UK may stop insurers from penalising loyal clients

LONDON • Britain's market watchdog said it could stop participants in the £18 billion (S$30.5 billion) car and home insurance market from deploying practices that charge existing customers more than new policyholders.

The Financial Conduct Authority (FCA) gave its long-awaited interim conclusions yesterday from a study launched a year ago into how car and home insurers treat their customers. It said that firms use complex pricing practices that allow them to raise prices for consumers who renew with them year on year, known as "price walking".

Six million policyholders paid high prices last year, the watchdog said. If they had paid the average price for a policy, they would collectively have saved £1.2 billion.

They include one in three people whose financial position is potentially vulnerable.

"The options we are considering include limiting pricing practices that allow firms to charge higher prices to consumers who do not switch, for example, restricting or banning margin optimisation based on consumers' likelihood of renewing."

Saga, which offers insurance and travel services to the over-50s, saw its shares tumble 10.6 per cent after the watchdog announced its proposals. Share prices of insurance companies Direct Line, Admiral, RSA and Hastings also dropped.

"At the moment, these are just proposals. The FCA must now follow through on these bold ideas to stop loyal insurance customers from being penalised," said Ms Gillian Guy, chief executive of consumer group Citizens Advice.

Citi analysts said the report was "frustratingly light on actual suggestions and is more of a rehash of the options... available".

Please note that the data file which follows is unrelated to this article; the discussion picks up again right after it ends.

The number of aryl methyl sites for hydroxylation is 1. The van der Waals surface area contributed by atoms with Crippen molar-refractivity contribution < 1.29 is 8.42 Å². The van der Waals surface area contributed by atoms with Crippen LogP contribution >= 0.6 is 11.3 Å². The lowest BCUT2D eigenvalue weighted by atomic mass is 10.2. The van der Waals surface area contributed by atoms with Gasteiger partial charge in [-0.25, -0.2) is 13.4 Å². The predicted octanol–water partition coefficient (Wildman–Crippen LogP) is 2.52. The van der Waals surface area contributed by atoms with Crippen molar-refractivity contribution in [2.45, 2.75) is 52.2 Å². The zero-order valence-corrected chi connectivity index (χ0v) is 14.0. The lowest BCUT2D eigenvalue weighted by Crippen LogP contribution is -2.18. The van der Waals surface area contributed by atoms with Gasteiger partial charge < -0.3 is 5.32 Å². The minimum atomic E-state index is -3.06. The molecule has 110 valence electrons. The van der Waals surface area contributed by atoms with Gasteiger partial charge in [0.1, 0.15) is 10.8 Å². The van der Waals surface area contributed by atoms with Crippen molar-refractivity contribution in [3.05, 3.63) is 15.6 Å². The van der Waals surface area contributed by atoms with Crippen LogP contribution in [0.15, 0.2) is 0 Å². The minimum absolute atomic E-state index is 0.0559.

The Financial Conduct Authority (FCA) gave its long-awaited interim conclusions yesterday from a study launched a year ago into how car and home insurers treat their customers. It said that firms use complex pricing practices that allow them to raise prices for consumers who renew with them year on year, known as "price walking".

JPMorgan Cazenove analysts said the FCA scrutiny would "act as an overhang" on general insurers, highlighting Direct Line, Saga and Admiral as most at risk.

The Association of British Insurers said it agreed that home and motor insurance markets could work better for customers who do not shop around at renewal, and that it would work with the regulator on the issue.

Insurers have already been drawing up new policies on how to deal with vulnerable customers, one industry source said.

"Industry has acknowledged the need to tackle concerns about pricing practices and has been taking some steps to do this," the FCA said. "However, we think that FCA intervention is also likely to be required."

More than 45 million home and motor insurance policies were underwritten last year. In the same year, home and motor insurance generated £18 billion in gross premiums. The FCA said 82 per cent of adults in Britain have at least one general insurance policy.

It plans to publish a final report and consultation on remedies in the first quarter of next year.

REUTERS

A version of this article appeared in the print edition of The Straits Times on October 05, 2019, with the headline 'UK may stop insurers from penalising loyal clients'. Print Edition | Subscribe